6.4 million Americans’ health coverage was at stake

An estimated 6.4 million Americans currently receive insurance subsidies through — and these are the people who had the most at risk in the King decision.

Florida, Texas, and North Carolina residents had the most to lose

(Kaiser Family Foundation)

(Kaiser Family Foundation)

The states with the most to lose in the King v. Burwell decision were those with the most Obamacare enrollees. And these states tend to have two things in common: They have a population that is bigger and lower-income than the average state.

Florida, Texas, and North Carolina are only three of the 36 states using the federal marketplace. But taken together, their residents account for more than one-third of Americans getting tax credits through About 2.6 million of the 6.4 million people who get financial help through the marketplace live in one of those three states. And this means a decision against Obamacare would have been acutely felt in specific pockets of the United States, not evenly across the country.

States could have restored subsidies for some

There are currently 36 states that use, and there, all residents' Obamacare subsidies were at risk. But in a ruling against the health-care law, it's possible that some states might have built their own marketplaces — allowing financial help to keep flowing.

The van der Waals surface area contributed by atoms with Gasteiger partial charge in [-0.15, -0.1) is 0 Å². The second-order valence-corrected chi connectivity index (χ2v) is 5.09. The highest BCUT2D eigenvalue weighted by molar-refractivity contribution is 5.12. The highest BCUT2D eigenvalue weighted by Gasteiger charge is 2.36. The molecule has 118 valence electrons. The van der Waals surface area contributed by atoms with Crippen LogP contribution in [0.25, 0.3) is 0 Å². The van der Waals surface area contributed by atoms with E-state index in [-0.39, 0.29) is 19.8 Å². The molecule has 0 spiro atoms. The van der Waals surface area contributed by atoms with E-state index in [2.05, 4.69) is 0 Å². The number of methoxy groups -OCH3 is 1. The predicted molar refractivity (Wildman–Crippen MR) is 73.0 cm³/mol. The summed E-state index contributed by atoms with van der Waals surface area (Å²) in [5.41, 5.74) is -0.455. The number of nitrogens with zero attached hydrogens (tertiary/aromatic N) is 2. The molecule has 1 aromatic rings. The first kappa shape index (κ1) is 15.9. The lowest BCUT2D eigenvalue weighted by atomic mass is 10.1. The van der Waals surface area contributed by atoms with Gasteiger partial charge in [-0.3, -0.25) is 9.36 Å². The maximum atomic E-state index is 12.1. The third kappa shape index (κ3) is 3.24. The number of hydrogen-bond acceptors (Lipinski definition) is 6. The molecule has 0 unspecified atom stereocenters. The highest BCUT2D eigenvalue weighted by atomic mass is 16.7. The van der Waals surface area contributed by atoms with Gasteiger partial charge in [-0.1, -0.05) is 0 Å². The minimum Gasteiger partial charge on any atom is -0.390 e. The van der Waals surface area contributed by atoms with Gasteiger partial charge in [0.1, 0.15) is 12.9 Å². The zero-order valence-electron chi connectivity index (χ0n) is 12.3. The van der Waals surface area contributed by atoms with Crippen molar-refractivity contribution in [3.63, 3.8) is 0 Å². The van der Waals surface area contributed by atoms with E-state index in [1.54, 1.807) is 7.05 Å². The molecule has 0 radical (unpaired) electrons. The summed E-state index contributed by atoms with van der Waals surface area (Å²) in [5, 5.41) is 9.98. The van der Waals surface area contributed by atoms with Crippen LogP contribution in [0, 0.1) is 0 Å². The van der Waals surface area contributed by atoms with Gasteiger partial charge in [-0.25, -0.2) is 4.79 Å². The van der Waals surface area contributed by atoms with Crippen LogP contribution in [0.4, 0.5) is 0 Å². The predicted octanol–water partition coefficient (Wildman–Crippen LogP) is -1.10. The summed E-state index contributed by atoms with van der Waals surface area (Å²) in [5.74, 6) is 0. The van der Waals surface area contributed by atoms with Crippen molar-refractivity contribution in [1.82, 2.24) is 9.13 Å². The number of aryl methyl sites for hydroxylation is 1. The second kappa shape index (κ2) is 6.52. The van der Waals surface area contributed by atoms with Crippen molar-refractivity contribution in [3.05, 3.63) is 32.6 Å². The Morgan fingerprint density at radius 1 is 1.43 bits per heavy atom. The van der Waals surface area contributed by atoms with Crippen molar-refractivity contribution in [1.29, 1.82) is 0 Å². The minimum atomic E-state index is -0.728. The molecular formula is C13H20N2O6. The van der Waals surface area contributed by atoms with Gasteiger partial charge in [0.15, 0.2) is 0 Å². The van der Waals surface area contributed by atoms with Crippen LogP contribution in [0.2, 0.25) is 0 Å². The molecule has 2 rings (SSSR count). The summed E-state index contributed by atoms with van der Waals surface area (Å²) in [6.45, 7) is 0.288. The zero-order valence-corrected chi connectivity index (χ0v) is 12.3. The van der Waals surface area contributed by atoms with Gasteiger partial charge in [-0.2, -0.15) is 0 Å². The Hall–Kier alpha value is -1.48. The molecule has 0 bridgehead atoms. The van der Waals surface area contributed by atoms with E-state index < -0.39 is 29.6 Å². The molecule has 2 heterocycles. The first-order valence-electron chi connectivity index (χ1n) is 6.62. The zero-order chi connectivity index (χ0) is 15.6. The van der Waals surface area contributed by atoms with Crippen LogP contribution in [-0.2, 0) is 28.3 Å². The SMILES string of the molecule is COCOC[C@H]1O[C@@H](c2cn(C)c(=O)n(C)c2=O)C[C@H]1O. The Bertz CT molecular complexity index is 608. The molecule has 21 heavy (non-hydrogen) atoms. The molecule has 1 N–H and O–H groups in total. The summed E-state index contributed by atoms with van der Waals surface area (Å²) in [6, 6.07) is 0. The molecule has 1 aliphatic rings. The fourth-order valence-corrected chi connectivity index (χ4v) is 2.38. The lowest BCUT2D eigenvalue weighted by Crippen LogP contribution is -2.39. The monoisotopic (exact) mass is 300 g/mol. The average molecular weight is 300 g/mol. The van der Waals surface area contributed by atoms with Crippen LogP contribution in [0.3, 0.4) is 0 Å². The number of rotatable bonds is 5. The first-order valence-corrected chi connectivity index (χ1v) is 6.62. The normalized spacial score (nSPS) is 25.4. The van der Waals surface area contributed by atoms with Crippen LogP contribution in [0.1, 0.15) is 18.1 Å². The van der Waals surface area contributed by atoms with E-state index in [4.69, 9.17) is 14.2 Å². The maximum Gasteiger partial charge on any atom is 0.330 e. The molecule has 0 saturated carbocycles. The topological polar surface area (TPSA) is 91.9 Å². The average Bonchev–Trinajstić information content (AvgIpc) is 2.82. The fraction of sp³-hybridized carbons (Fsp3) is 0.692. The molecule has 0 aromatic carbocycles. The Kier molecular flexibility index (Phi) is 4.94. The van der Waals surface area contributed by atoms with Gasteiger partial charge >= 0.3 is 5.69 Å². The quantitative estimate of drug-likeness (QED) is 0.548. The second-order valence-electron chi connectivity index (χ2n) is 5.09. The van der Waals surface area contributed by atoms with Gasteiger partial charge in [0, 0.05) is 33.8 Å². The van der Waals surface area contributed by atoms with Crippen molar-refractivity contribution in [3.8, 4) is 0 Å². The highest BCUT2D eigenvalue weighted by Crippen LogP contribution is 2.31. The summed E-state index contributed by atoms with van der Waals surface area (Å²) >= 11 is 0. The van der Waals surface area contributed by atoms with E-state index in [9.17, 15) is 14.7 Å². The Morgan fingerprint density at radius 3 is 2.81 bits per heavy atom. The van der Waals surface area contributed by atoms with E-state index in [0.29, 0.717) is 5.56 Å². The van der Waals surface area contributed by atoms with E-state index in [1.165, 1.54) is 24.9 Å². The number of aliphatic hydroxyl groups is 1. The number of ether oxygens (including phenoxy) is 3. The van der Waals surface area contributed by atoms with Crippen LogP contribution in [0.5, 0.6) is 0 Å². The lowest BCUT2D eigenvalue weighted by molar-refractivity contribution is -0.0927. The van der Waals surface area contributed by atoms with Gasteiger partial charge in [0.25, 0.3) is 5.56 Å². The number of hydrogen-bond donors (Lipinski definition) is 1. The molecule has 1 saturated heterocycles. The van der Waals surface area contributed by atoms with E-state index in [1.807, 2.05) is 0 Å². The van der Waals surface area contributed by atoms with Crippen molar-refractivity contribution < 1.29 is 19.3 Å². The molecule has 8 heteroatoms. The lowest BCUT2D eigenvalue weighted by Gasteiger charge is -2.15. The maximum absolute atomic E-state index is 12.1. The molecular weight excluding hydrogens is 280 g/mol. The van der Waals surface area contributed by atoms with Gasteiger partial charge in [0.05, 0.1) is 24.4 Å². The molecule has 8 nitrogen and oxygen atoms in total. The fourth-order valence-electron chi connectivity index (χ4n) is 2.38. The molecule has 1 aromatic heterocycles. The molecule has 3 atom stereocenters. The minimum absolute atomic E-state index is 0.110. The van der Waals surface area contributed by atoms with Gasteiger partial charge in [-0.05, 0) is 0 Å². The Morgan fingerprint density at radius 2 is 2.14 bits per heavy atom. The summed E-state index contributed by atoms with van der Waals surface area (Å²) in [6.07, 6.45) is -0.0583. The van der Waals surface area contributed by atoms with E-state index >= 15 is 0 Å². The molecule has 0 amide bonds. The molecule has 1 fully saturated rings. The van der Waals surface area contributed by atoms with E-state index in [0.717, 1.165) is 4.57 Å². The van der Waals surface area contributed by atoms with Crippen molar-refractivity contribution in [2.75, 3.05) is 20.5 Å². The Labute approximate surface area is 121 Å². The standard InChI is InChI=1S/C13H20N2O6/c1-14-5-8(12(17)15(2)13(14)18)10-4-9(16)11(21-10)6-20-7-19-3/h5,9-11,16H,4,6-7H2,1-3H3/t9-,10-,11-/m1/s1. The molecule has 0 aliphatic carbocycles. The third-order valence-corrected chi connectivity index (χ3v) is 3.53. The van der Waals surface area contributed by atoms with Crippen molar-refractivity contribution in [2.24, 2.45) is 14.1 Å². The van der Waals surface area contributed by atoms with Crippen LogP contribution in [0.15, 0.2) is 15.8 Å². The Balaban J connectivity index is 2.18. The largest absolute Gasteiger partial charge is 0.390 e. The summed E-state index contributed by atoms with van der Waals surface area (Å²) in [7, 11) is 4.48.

One good proxy for understanding a state government's openness to expanding an Obamacare program is whether the state has opted into the health law's Medicaid expansion. This map might be the most plausible post-King landscape.

It shows the states that have been open to participating in Obamacare by building an exchange or expanding Medicaid (or having a plan to expand Medicaid) — and the states that have outright refused.

corrected map

(Anand Katakam/Vox)

There are about 5 million enrollees who live in states that have refused to participate in the law's Medicaid expansion or build their own exchange. The vast majority of them get financial help from the government.